I don’t care how close you are to Jesus; I don’t care if you’re an apostle, prophet, evangelist, preacher…people hurt people. Because that’s what we do. This is why, for believers, forgiveness is not about keeping score; it’s about God helping us lose count.
One of the hardest things you’ll ever do is try to lead while you’re hurting—to sew someone else up when you’re coming apart at the seams. But that’s exactly what Jesus does right before He goes to the cross.
One of the biggest difference-makers in your destiny is the attitude you choose to adopt on a daily basis. Many people choose to adopt a griping, complaining attitude, always seeing the worst in every scenario. However, God wants there to be a song in your heart, a shout on your lips. If you go into this season with your praise out front, focusing on all the promises and blessings He has for you, you’re sure to win.
During times of crisis, a multitude of opinions flood our senses. It can be easy to allow others’ emotions, convictions, and words to alter our state of mind. However, we don’t need everyone’s opinions in crisis. The most important One we need to hear from is God.
Have you ever felt like telling God to change His mind about something? Have you ever prayed that He would start to see things your way? If we’re honest, each of us have had moments where we question God’s perspective and plans.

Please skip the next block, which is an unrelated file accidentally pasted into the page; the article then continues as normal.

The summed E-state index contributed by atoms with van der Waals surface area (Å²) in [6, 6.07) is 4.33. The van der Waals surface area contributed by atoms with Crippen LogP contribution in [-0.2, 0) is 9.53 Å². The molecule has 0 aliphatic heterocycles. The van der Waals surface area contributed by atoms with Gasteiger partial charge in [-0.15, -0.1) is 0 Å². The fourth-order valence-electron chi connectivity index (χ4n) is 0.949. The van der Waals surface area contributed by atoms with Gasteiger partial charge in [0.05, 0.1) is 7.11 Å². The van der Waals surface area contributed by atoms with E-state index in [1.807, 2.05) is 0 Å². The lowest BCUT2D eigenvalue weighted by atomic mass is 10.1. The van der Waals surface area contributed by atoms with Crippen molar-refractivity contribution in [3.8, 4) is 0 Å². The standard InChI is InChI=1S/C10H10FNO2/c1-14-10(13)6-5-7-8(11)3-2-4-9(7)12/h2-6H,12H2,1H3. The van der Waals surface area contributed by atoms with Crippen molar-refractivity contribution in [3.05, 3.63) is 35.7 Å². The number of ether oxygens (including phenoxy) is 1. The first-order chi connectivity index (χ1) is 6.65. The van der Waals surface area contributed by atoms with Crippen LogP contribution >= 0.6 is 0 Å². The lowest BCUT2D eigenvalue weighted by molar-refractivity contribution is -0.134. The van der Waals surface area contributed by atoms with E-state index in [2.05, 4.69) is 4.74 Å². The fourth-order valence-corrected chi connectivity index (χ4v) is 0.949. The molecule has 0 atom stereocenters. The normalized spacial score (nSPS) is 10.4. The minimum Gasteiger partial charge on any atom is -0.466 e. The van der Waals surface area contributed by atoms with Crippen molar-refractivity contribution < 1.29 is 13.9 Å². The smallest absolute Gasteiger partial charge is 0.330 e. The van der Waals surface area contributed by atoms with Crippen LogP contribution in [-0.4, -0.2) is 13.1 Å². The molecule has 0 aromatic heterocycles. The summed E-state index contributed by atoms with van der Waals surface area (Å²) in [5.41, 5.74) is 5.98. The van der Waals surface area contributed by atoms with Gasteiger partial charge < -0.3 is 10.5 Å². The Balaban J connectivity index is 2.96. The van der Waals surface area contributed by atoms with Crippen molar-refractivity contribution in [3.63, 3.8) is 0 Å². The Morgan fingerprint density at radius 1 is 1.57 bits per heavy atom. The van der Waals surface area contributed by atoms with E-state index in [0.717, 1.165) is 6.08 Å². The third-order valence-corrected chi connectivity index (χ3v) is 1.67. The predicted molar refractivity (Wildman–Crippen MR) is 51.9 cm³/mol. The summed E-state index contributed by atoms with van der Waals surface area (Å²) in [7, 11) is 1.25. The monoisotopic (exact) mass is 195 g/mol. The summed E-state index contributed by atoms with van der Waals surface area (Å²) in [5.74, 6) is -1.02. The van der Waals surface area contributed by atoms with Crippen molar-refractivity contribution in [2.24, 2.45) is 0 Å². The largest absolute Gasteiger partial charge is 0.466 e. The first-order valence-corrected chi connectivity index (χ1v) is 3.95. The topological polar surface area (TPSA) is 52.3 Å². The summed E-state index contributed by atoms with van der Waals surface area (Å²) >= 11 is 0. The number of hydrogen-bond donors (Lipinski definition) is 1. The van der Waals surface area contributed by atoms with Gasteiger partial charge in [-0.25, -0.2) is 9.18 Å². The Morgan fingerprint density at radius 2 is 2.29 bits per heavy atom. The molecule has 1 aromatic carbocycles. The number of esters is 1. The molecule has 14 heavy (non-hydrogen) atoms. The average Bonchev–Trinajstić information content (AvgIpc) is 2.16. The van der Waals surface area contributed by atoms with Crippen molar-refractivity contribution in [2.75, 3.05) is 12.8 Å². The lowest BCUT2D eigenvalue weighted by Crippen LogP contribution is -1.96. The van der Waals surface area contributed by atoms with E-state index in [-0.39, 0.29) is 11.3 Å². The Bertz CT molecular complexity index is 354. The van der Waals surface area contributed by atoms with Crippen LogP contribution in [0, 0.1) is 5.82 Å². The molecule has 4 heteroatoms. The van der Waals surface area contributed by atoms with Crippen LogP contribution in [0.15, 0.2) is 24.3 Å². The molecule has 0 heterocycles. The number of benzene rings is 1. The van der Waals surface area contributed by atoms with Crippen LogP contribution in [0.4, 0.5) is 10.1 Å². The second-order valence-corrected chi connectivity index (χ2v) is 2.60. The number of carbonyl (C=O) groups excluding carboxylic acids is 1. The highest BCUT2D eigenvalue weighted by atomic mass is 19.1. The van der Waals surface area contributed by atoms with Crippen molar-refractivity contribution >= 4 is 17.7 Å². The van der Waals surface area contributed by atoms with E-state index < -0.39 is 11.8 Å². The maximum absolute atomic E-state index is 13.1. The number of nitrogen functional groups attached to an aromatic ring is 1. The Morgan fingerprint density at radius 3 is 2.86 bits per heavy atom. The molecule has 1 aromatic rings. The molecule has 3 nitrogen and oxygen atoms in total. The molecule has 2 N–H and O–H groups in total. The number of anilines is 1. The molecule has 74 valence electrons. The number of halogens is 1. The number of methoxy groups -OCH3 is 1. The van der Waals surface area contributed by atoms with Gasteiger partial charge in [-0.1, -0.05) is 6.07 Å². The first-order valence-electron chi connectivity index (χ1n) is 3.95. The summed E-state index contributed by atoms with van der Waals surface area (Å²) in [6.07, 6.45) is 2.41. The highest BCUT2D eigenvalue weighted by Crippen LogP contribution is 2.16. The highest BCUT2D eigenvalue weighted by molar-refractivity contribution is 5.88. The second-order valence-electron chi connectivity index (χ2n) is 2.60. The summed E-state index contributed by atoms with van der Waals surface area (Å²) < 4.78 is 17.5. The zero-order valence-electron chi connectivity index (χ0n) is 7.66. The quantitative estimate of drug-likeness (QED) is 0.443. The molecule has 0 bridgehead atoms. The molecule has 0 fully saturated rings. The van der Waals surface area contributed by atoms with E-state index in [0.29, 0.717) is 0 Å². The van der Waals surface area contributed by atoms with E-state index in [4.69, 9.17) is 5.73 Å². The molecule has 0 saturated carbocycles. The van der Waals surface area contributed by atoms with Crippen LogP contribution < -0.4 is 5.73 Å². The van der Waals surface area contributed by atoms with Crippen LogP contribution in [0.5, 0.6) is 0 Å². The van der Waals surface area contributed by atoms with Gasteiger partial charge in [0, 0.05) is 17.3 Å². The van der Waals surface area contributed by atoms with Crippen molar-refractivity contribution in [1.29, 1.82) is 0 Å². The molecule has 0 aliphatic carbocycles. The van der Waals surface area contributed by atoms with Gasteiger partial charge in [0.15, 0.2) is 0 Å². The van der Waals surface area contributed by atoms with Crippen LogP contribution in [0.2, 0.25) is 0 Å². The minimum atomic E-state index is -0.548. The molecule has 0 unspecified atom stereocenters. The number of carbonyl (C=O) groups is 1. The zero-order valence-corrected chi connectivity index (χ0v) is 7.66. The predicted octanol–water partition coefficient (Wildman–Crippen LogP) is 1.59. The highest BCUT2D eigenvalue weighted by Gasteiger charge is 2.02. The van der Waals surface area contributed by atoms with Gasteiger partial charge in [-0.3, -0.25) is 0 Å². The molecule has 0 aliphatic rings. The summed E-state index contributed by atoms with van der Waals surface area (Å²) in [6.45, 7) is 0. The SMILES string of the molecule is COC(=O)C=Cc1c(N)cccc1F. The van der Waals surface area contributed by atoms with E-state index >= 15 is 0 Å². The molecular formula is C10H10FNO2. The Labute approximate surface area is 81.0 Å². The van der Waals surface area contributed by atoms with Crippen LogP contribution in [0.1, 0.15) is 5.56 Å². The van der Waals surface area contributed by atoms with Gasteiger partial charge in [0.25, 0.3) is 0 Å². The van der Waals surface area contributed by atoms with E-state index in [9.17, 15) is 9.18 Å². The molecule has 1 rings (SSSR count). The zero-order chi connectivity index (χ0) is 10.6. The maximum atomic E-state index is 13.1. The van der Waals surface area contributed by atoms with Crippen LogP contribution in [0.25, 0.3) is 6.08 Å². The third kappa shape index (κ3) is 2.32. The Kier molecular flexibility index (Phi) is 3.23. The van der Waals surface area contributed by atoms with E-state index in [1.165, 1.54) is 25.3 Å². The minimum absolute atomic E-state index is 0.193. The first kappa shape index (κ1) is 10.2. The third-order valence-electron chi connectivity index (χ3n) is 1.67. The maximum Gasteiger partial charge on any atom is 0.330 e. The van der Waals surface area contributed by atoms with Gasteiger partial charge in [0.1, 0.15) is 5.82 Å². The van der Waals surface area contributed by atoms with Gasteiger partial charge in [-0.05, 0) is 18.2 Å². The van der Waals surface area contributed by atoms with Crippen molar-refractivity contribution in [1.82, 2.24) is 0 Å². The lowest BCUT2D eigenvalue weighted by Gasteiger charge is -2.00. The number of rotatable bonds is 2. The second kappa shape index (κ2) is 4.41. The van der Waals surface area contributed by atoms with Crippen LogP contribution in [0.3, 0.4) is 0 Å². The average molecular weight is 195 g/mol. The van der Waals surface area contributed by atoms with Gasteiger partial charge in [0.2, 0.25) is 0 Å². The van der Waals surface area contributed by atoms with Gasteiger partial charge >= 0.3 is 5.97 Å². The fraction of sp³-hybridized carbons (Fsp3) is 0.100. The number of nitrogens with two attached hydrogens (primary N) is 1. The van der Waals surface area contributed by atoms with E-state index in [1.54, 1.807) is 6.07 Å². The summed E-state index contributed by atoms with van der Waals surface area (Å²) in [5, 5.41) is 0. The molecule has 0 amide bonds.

“Repentance” is one of those Christian buzzwords we hear thrown around often in church circles; however, we may not fully appreciate what it means to repent. Countless times, in both the Old and New Testaments, God calls His people to turn from their wicked ways, their sins, and “repent.”
In Luke 19, we come across a tiny phrase of Scripture that holds great weight. Jesus is on his way to meet Zacchaeus (unbeknownst to Zacchaeus) in Luke 19; but the first verse of Luke 19 says this...
In Mark 5, we find the story of Jairus. Jairus implores Jesus to come and heal his daughter. His faith is evident in this story; but so is another truth about what it truly means to worship.
Most of us have heard the story of God telling Abraham to sacrifice his only son, Isaac. This sacrifice meant so much not only because Isaac was Abraham’s son, but because he was the son of promise—the offspring through which God had promised to give Abraham descendants as numerous as the sand on the shore or the stars in the sky.
In 1 Samuel 30, we find the story of David and his men coming to Ziklag, only to find the city plundered and their families taken captive. David’s men, heartbroken, turn to blaming their leader for this misfortune. Until this point, David has responded to crisis by acting insane, going after others, and similar actions.